August 19, 2016
Guest Perspective: Unlocking the Riddle of Cardholder Authentication—Mobile Payments Opens the Way
By Bill Clark, President and CEO, Spindle
It used to be that the consumer signature was the primary authentication tool used at point-of-sale. You transacted a purchase by card, you signed a slip of paper, and the clerk matched your signature, on the spot, with the one on the back of your card, thus authenticating your identity. Have you—or has anyone you know—made such a purchase lately? Most clerks don’t even look at your signature, let alone match it to the scribble on the back of the card. Instead, they sometimes ask consumers to present a driver’s license for identification during the transaction; and, in some cases, CVV numbers are even being asked for at point-of-sale. It’s all in an effort to ensure a cardholder’s identity, which is a process more easily and flexibly handled on a secure mobile payments platform.
Authenticate the Cardholder, Not Just the Card
Today, there is a growing concern among merchants that the need to improve authentication is paramount, but the extra steps they seem to be taking are hardly airtight measures for reliably verifying consumer identity. In reality, such market-wide inconsistency and basic lack of procedural discipline in authentication has rendered credit-card purchases nearly as non-restrictive and unprotected as regular cash purchases, with no one effectively verifying that the true cardholder is the person who is actually present and holding the card.
If fraud crimes like the recent Target breach teach us anything, it is that cyber criminals are becoming much more brazen and sophisticated in exploiting the vulnerabilities of the payments system. These threats are apparent on a systemic level at the data center as well as on an individual basis at checkout. The industry must affect genuine steps toward providing a creative and effective authentication solution, one that will serve as the basic foundation for all non-cash purchase transactions moving forward, no matter what form those transactions may take.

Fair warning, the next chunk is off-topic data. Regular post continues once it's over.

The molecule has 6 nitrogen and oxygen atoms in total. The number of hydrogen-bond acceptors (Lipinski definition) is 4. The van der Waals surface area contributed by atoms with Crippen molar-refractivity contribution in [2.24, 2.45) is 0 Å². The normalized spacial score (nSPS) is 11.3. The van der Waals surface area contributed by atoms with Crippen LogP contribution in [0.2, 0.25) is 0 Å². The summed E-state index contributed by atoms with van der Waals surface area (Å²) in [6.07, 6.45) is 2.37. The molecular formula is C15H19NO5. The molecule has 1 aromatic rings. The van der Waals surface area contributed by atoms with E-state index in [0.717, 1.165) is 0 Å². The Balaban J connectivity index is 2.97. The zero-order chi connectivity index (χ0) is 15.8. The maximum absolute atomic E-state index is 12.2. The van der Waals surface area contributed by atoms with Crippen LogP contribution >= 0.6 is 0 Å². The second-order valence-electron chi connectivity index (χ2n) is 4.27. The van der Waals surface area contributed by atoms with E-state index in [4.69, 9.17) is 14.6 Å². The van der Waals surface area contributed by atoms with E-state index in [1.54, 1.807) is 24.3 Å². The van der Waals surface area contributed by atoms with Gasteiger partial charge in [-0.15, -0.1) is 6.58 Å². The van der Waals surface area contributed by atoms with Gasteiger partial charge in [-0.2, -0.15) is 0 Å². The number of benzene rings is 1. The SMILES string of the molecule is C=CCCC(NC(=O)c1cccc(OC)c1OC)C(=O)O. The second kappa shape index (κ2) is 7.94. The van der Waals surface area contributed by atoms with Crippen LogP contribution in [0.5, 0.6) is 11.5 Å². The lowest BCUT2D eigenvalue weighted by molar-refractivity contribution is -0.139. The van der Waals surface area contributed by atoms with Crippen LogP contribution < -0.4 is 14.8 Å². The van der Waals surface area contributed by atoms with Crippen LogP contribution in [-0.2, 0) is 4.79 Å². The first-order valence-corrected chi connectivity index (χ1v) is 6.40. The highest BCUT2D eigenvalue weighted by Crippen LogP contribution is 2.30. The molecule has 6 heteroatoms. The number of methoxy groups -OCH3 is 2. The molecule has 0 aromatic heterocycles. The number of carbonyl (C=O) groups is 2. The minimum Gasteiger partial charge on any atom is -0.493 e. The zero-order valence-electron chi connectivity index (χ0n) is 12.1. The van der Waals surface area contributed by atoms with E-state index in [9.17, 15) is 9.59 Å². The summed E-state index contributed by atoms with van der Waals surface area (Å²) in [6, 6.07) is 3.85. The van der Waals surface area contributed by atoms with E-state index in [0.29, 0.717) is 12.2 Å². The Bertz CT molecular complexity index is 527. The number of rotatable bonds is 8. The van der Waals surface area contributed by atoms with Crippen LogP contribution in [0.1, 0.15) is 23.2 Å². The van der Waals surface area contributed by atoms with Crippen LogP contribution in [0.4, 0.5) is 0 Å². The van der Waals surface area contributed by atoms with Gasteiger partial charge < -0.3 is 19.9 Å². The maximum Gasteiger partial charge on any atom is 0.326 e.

From many perspectives, the currently accepted security premise has been flawed from the outset. Since the early days, when card-based transactions took a firm foothold in the payments industry, the process has always focused on card authentication—verifying the validity of the card. What we should really be authenticating is the card holder , meaning the verification of whether the individual present is actually authorized to use the card. The original idea behind signature verification was to authenticate the cardholder, but that practice has gone by the wayside. Today, cardholders are not being verified; and in practice neither are the cards. We need a better system that allows us to return to reliable cardholder authentication, and payments via mobile device offer the best combination of technology, form factor, and behavioral familiarity to make that security goal a daily operational reality.
Mobile Is the New Normal
The mobile device, whether smartphone or tablet, has emerged as the ubiquitous technology companion for persons of virtually any age in the 21 st century. You’ve heard it before: People would leave their wallets at home before leaving their mobile phones. That’s a fact. What better platform then from which to conduct secure, cardholder-authenticated, non-cash payments than through the very object that is with us all the time: our mobile device? It has already established itself as the single and central command center for all our essential technologies, serving as our primary communication device, our mobile Internet, our on-the-go multimedia center, our camera, our video recorder, our stereo and mobile radio, our GPS unit and more. The list goes on and surprisingly expands with each groundbreaking innovation.